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March 19, 1998 - Image 15

Resource type:
The Michigan Daily, 1998-03-19

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'Top-seeded gymnasts
By Nita Srivastava "Throughout the season, we ha
Daily Sports Writer learned to calm down" Michigan
Winning isn't anything out of the ordinary gymnast Sarah Cain said. "With doin
for the Michigan women's gymnastics team. more and more, we know what we
The Wolverines have done it before, and more and it is definitely not as difficult t
than likely, they will do it again. trate when competing."
This Saturday, the Wolverines will advance The Wolverines jumped from th
s the No. I seed to the Big Ten place position to the No. 2 spot,
hampionships in Iowa City, where they will behind only Georgia in the national
look to capture their seventh conference title in They also moved to the first-place
as many years - a feat never before accom- the region, finally surpassing Al
plished. Michigan broke the previous record of which was ahead of Michigan for th
five straight titles last year, capturing first of the season.
place in Minneapolis. "One advantage that we have is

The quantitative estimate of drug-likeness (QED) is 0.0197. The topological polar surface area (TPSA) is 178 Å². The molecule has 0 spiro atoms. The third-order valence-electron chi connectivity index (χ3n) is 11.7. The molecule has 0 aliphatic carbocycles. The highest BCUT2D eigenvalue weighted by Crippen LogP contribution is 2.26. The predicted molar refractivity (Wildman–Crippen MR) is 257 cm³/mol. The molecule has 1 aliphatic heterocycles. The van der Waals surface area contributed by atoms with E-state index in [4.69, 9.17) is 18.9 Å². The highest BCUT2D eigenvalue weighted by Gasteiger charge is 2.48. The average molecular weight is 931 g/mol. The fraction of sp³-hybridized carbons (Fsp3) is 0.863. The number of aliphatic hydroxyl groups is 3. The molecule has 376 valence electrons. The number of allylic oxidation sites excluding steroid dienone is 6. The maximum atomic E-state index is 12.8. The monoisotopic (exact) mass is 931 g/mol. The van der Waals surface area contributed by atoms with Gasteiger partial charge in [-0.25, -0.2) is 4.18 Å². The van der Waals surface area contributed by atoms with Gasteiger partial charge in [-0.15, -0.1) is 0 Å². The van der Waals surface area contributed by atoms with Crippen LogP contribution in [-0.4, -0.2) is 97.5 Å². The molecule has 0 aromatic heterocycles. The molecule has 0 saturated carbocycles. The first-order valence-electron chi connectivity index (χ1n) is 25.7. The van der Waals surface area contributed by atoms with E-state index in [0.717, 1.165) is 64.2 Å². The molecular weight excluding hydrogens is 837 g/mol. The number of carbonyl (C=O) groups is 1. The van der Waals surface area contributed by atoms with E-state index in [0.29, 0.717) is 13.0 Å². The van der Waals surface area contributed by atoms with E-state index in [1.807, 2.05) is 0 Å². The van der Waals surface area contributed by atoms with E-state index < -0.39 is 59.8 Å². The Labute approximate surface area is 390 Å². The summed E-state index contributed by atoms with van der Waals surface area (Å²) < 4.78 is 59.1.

"We feel very ready for this competition," teams may be intimidated becaus
Michigan freshman gymnast Bridget Knaeble ranked No. 2 in the country," Cain
said. "Our last two meets have given us a lot of have won the Big Tens for the past s
confidence as they both tied for our season- a row."
best scores." Knaeble said that the toughest c
Michigan has been steadily improving both for Michigan will probably come fr
its scores and its ranking throughout the sea- Penn State and No. 17 Minnesota.
-son. These factors should prove to be a great sister, Mindy, will be competing for t
:advantage for the Wolverines in the postsea- Gophers.
.son. "It's my sisters senior year and my
M tennis
eady to hit
:the Bucks
By Mark Francescutti
Daily Sports Writer
The Michigan tennis team is full of veterans,
with eight of nine players in their junior and
senior years. Ohio State is nearly the opposite